Remembering airmen

The contrasting fortunes of two brothers from Edrington House, Mordington, who served with the Royal Flying Corps in the First World War, were recounted in a splendid talk to Berwick Rotary Club by Andy Stewart on Tuesday.

Friday, 9th September 2016, 12:00 pm

Second Lieutenant Edward Gray, who died in a training accident, is commemorated by a war grave in the local cemetery.

His brother William became an air ace, shooting down seven aircraft. He later became an aircraft designer.

The speaker gave a graphic account of the war in the air from 1914 when the R.F.C. went out to France with 50 aircraft.

Early on, a German aircraft designed by Fokker, a Dutchman, gave the Germans a huge advantage with a machine gun situated in the engine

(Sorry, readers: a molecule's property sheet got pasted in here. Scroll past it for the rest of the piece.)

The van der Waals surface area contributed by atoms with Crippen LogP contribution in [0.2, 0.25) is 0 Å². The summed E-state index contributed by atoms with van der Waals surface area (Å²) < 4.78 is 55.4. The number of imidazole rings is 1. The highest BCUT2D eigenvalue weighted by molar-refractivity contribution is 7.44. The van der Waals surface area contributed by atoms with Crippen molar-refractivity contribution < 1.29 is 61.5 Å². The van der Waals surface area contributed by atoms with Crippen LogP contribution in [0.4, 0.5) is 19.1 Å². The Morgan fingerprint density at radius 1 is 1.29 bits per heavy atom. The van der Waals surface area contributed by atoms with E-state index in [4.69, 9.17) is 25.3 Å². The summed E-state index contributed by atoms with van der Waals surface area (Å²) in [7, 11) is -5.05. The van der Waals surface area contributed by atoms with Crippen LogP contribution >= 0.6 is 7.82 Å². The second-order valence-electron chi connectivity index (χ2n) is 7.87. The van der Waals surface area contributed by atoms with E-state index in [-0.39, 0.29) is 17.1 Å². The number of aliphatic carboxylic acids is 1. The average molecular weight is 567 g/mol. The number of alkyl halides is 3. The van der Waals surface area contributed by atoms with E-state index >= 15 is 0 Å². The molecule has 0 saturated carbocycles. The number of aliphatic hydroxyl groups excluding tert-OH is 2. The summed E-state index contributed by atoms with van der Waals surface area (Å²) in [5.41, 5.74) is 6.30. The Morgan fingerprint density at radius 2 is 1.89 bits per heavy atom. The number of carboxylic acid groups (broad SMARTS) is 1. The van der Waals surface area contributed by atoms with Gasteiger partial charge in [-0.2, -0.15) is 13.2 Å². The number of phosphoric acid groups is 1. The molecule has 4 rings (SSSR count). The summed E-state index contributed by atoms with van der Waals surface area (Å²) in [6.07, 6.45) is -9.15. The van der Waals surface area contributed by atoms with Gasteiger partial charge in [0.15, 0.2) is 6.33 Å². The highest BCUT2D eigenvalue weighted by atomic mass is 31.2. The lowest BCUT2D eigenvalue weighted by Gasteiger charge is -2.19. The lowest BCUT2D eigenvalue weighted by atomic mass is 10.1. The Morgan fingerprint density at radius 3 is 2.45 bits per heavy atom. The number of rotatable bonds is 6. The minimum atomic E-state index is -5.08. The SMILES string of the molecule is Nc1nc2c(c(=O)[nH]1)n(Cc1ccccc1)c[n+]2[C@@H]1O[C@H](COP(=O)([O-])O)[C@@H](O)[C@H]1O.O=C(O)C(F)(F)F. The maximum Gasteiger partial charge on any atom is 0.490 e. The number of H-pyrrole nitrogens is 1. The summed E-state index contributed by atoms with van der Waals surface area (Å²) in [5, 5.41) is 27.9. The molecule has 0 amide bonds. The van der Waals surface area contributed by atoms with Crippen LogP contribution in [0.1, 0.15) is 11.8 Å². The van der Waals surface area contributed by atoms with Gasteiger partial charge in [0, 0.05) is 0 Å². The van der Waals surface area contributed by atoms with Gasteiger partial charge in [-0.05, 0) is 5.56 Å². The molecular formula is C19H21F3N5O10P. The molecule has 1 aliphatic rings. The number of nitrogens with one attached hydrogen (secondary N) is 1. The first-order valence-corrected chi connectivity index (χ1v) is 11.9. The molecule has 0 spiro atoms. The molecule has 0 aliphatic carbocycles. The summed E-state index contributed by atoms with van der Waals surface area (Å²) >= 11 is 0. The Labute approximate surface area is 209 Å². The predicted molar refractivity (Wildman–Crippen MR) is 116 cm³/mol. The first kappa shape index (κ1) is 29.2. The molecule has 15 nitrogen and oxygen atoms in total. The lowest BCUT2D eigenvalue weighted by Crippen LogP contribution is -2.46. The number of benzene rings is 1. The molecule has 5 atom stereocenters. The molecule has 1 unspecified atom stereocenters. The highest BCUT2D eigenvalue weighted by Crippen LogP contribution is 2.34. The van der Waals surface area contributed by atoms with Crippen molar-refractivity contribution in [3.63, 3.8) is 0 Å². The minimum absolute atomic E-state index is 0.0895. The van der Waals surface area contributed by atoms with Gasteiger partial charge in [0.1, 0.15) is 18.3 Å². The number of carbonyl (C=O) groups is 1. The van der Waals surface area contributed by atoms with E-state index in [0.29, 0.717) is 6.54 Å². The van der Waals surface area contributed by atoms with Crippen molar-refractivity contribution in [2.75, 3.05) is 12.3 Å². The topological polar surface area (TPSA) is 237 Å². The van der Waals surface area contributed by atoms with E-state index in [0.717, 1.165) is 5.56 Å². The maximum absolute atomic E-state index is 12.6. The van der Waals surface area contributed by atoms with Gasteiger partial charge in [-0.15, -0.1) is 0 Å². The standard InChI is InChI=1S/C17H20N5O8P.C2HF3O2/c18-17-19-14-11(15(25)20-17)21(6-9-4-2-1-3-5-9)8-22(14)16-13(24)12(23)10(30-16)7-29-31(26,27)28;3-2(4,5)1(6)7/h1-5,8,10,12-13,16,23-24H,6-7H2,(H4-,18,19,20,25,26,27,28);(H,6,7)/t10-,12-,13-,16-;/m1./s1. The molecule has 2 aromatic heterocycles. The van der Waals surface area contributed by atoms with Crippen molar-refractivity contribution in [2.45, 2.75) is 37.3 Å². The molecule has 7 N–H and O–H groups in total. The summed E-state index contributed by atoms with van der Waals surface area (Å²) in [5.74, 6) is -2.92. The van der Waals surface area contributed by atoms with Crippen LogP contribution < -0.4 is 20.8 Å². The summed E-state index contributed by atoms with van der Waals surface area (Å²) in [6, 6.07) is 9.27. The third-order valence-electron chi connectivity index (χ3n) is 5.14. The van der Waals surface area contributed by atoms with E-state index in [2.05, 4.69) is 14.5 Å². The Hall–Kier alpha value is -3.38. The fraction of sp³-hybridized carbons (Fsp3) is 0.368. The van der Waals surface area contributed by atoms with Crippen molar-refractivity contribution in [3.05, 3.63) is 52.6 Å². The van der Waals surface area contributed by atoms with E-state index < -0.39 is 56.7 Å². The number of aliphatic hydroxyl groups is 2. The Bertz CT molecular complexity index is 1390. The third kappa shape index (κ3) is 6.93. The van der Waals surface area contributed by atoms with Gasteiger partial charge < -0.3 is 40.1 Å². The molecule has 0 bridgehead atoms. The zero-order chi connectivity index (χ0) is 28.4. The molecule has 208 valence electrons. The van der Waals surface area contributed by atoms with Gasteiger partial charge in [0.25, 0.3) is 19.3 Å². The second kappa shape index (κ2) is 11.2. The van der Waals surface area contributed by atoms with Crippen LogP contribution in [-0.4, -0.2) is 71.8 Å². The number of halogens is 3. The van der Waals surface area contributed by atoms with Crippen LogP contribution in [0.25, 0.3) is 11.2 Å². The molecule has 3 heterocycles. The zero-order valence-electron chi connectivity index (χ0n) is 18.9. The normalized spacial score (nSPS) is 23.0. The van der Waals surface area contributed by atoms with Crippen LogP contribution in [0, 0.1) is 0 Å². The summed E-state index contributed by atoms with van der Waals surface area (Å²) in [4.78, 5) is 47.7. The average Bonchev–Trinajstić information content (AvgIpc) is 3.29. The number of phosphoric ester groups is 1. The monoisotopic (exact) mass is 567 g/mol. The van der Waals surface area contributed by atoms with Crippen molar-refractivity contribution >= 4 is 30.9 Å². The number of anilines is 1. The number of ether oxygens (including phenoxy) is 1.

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Gradually the British fought back and for a time during which technical progress developed from both sides, saw fortunes swing from one side to the other.

The arrival of the Sopwith Camel, a particularly agile aircraft, tipped the scales again.

Mr Stewart said casualties on both sides were very high and the pilots endured horrible conditions which tested their mental and physical strength.

By the end of the war Britain’s 50 aircraft had grown to 188 squadrons, 22,000 aircraft and 390,000 personnel.

The allies eventually launched an air offensive fought over enemy skies.

It was successful but also costly.